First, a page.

Thursday, November 27, 2008

Into Great Silence

This film was delivered just before I left for my mother's home for Thanksgiving. This morning while everyone else was in bed, I got up and watched the film. I need to watch it a second time at home in a more comfortable setting so as not to be distracted, but I have a few thoughts.

1. I am not suited to be an ascetic of that degree. Living a life centered around the Divine Office with its chanting and daily work would just not work for me given my disabilities in life. The Office as a reading experience coupled with a life of interior prayer...

2. For those same reasons, I just didn't get into the film. Watching them go through their daily routines was instructive and edifying, but the Great Silence is not anything new to me and their chanting sequences was merely an exercise in watching them sit in the dark and turn on and off their reading lamps.

3. My two favorite parts were their first excursion outdoors and the blind monk's speech towards the end. The group's conversation about different orders' outlooks on even a mundane topic as washing of hands before entering the refectory was instructive. Their final determination that it was not the symbol, but them who was in error was quite insightful. And of course, the blind monk who thanked God for his blindness explaining his pity for a godless world with no reason to live was wisdom itself.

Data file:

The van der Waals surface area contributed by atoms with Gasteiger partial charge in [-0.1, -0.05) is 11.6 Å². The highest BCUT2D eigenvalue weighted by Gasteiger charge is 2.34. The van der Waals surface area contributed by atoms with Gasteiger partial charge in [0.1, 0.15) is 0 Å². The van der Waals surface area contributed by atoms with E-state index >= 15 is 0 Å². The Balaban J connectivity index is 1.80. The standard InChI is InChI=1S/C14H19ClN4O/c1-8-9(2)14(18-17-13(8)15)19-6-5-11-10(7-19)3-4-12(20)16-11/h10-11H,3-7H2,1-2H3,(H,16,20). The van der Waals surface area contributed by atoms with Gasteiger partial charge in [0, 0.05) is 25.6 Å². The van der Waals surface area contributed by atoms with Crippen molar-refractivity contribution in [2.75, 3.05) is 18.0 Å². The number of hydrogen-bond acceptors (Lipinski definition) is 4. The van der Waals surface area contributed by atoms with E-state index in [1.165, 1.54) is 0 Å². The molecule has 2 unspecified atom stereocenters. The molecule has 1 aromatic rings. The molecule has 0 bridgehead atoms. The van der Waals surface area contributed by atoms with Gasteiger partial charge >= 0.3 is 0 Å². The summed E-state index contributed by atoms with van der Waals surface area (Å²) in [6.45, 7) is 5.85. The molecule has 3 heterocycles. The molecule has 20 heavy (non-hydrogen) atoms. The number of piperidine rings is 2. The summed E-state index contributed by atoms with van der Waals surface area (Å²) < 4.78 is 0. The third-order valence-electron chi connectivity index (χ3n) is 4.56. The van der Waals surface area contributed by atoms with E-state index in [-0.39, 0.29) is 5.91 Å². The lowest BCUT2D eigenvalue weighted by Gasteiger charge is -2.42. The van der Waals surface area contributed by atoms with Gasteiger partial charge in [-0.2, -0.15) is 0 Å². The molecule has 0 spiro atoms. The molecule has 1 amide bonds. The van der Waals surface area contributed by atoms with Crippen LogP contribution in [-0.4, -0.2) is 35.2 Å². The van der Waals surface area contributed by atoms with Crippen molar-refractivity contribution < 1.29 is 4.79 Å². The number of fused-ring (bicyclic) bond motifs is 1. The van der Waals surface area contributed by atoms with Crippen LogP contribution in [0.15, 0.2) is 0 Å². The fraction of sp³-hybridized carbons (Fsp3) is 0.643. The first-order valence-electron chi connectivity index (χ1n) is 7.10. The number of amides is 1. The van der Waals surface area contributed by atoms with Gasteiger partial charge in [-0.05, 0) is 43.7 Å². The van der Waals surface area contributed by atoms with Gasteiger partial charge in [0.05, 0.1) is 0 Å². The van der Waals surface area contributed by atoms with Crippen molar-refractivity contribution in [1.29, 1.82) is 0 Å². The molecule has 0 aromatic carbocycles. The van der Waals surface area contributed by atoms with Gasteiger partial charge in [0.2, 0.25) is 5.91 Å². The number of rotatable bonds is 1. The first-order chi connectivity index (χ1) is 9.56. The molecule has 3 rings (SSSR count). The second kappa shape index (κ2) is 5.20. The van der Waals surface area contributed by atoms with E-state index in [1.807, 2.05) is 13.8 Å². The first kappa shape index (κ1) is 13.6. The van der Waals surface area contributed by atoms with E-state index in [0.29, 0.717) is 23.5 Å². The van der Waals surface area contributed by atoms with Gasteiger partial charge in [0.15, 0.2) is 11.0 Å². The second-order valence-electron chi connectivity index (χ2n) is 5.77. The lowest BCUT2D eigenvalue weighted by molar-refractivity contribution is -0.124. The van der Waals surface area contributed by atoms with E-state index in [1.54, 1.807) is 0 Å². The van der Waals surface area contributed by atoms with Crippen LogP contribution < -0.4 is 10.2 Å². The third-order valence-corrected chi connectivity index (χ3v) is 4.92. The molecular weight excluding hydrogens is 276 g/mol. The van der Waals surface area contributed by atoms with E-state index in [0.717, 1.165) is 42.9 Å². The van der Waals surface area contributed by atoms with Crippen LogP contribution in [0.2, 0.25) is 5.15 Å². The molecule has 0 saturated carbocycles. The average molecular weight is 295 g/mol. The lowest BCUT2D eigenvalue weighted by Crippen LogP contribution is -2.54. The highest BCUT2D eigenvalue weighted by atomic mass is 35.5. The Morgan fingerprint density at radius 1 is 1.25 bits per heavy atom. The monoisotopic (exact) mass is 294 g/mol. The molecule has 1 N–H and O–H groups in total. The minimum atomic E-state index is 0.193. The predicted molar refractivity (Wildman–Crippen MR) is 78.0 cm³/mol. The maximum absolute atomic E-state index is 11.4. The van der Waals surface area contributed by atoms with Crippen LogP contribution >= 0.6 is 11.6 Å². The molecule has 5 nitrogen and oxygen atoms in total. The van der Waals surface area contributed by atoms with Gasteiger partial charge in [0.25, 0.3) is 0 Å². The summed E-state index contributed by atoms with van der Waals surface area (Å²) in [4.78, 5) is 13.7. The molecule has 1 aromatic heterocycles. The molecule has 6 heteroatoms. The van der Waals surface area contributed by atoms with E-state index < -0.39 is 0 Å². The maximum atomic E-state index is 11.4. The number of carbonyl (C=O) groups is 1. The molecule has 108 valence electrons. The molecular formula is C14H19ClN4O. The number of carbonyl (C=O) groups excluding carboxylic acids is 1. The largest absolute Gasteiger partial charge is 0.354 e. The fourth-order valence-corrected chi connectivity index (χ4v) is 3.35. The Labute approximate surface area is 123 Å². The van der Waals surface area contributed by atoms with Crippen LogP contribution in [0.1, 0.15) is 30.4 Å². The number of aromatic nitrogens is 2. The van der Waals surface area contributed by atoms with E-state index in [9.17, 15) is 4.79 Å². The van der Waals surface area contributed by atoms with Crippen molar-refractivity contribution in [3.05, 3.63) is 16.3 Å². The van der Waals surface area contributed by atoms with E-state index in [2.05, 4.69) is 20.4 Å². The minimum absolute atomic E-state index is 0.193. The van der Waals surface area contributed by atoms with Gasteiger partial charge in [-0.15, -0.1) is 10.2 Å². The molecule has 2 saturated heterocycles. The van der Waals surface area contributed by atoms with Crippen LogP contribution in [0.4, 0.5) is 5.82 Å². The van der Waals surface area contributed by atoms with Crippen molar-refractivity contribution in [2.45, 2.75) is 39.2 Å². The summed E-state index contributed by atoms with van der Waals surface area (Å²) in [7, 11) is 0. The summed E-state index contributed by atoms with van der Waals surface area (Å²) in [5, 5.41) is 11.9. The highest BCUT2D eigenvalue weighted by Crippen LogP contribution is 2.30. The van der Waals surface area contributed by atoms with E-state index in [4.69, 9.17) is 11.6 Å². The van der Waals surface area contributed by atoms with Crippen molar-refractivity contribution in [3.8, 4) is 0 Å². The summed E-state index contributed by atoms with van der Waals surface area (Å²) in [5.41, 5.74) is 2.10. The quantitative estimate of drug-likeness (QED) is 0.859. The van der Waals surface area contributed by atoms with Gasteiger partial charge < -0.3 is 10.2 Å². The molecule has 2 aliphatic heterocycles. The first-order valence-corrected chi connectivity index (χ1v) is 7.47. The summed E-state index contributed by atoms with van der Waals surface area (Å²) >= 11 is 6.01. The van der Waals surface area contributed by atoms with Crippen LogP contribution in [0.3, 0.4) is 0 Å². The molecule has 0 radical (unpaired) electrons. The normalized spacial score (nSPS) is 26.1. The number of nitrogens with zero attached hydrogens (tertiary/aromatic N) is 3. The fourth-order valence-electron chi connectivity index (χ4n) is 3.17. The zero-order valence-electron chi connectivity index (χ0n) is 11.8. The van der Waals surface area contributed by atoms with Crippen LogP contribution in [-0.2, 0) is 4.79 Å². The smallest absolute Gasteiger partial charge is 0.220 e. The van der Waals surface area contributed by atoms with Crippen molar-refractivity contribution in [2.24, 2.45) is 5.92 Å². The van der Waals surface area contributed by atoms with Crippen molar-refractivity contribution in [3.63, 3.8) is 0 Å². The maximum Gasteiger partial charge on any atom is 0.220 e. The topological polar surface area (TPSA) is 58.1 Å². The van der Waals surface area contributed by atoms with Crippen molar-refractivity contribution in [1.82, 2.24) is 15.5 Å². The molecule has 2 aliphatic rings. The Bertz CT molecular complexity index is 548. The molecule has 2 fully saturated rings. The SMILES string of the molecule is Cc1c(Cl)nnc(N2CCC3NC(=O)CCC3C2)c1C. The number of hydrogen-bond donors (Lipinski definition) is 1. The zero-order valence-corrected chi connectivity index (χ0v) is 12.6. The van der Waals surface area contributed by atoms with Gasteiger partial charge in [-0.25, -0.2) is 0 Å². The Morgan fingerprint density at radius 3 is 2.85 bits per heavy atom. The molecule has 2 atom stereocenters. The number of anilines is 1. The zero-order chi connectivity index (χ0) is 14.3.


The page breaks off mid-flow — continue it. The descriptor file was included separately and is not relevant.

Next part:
Lord, you seduced me and I was seduced.

Tuesday, November 25, 2008

A Strategy After FOCA

I've written the following even though it mostly sums up and rehashes various points already made by many commentators out there. However, I write it because I have never seen articulated to the degree I'd like it to be (or maybe it's just my failure in looking) the strategy of finding common ground between social conservatives and libertarians. Given that Republicans shortly will no longer be in power in any branch of government, it presumes a return to power sometime in the future. In the meantime, they must work to follow the principles here at the party level until that future arrives...